Marvellous Madrid

Marvellous Madrid by emildom75

This article was written by Lisa Hunter, published on 10th May 2011 and has been read 3511 times.

Lisa studied Hispanic Studies at the University of Sheffield from 2005 to 2009. When the time came to consider her year abroad destination she took a gamble and chose two cities she had never visited. These were Madrid, where she spent nine months working as an English Teacher in a language academy, and Coimbra, Portugal’s infamous university town, where she completed a language course at the University of Coimbra and enjoyed a long, hot summer before returning to Sheffield for her final year.

When I arrived in Madrid for the first time to begin my year abroad, I was amazed at how big, bustling and bright the city was - and this was just a regular Monday evening! I was nervous, especially after being unable to understand the angry taxi driver who’d picked me up from the airport, but also excited and energised as I marvelled at Madrid’s fantastic architecture and busy plazas, wondering how long it would be until I could call myself a true madrileña.

Before arriving in Madrid, I had a couple of telephone interviews and secured a job as an English Teacher in a well-respected Language Academy. I had a busy timetable, teaching English to employees in lots of large, international companies. My job involved a lot of travelling and meeting dozens of new people, but was ideal as I got to explore little sections of the city between classes, and made good friends with students who were as fascinated with Britain as I was with their homeland.

After one or two months in Madrid, I felt completely immersed into the Spanish way of life, and noticed that my Spanish language skills had improved dramatically. I consider it to have been a very natural process - I was too busy having fun and embracing exciting new experiences to be learning vocabulary and studying grammar, yet I had learnt lots of new words, useful phrases and expressions and was confident using them in real situations. Of course, I am forever indebted to my Collins Spanish Dictionary , which helped me decipher the contract for my flat and was invaluable when dealing with the internet provider and their technical terms. I wouldn’t recommend embarking on your year abroad travels without your trusty dictionary!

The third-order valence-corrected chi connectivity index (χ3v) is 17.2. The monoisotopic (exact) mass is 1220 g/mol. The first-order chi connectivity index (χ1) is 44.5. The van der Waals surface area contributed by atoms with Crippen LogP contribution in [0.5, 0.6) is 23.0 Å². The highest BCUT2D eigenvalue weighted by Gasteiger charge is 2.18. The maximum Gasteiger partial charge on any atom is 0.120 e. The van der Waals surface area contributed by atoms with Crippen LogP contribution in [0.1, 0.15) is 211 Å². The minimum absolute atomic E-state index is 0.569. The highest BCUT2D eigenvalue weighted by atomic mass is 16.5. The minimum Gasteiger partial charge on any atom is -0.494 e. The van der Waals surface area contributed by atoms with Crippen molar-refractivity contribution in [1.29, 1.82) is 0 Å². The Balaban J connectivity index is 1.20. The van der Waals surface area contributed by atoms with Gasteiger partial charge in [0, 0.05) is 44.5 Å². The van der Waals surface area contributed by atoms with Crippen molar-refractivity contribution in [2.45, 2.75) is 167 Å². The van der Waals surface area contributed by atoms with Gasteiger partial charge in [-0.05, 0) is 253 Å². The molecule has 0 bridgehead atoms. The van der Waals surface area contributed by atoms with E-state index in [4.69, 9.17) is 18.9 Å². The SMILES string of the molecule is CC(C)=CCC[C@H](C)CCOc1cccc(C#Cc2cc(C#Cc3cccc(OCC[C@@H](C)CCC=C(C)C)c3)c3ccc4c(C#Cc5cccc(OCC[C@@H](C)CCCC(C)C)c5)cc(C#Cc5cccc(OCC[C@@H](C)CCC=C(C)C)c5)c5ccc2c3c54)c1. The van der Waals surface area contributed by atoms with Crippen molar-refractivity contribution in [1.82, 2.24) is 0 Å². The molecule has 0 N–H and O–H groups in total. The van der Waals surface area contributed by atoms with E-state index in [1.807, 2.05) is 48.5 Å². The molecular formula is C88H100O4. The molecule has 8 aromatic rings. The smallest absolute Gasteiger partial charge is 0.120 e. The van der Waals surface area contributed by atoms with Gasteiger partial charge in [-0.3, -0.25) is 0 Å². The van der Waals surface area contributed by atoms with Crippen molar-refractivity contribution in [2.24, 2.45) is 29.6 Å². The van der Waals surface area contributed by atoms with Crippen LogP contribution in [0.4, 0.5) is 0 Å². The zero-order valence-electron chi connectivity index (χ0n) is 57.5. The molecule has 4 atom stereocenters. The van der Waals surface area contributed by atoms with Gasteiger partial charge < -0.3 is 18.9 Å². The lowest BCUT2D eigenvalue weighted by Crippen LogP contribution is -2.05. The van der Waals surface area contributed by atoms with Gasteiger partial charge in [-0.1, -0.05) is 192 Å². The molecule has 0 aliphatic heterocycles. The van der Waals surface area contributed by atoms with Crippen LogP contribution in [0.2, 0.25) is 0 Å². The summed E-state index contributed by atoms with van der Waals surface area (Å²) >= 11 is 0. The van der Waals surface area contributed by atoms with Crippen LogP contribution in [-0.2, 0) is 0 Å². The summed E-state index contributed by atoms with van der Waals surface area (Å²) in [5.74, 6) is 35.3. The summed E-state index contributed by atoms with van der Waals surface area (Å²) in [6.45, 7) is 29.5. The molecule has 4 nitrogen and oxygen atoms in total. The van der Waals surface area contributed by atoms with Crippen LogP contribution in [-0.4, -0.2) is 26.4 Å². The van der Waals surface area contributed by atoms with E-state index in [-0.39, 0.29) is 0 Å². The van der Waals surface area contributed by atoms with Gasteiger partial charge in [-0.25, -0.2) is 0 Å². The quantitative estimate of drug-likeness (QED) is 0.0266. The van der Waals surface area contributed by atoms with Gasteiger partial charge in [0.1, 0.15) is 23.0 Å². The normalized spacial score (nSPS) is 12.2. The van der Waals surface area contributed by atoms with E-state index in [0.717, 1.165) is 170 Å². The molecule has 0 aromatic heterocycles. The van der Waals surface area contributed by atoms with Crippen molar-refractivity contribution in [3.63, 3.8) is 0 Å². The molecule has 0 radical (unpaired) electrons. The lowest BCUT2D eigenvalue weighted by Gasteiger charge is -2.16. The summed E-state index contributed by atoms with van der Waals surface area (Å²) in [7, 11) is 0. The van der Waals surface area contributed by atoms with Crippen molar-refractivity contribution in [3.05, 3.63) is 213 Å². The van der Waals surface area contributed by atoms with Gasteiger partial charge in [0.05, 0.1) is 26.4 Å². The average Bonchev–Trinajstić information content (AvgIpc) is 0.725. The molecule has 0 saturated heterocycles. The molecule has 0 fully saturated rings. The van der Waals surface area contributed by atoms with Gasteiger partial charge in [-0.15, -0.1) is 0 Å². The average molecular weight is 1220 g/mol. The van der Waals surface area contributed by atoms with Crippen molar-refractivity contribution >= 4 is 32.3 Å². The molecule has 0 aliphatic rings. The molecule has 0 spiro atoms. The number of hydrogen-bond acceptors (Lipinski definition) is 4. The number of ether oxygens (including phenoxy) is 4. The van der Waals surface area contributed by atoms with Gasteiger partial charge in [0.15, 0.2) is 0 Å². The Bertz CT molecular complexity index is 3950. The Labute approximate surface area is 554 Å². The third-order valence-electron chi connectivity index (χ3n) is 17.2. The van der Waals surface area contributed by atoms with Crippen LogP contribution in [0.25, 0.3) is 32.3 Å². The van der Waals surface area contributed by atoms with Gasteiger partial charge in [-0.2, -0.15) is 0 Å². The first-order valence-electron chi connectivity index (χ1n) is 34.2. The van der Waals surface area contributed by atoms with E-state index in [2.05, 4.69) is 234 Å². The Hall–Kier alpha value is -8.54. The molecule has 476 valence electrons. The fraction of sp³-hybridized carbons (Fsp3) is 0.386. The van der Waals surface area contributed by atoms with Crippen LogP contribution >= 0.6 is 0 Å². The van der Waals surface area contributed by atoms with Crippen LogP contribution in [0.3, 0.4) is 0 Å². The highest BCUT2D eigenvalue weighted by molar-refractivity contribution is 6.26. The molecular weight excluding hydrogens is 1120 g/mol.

I believe the best tip anyone can give you about your year abroad is to keep a record of everything you learn. This can be rather challenging, and may sound unnecessary, as you are likely to come across dozens of new words, phrases and language features every day. However, it is the only way you will remember enough of these to really express yourself naturally and impress, both during your time abroad and when you return to university for those dreaded year abroad orals!

To all those embarking on their year abroad this year, I wish you the most wonderful and eye-opening experience possible! I would definitely recommend a copy of the Collins Dictionary & Grammar available in French, Spanish, Italian and German. This essential dictionary and fantastic easy-reference grammar, which I would have found extremely handy during my struggles with the subjunctive, is perfect for your year abroad, especially as it’s suitcase and annoying-luggage-restriction-friendly!

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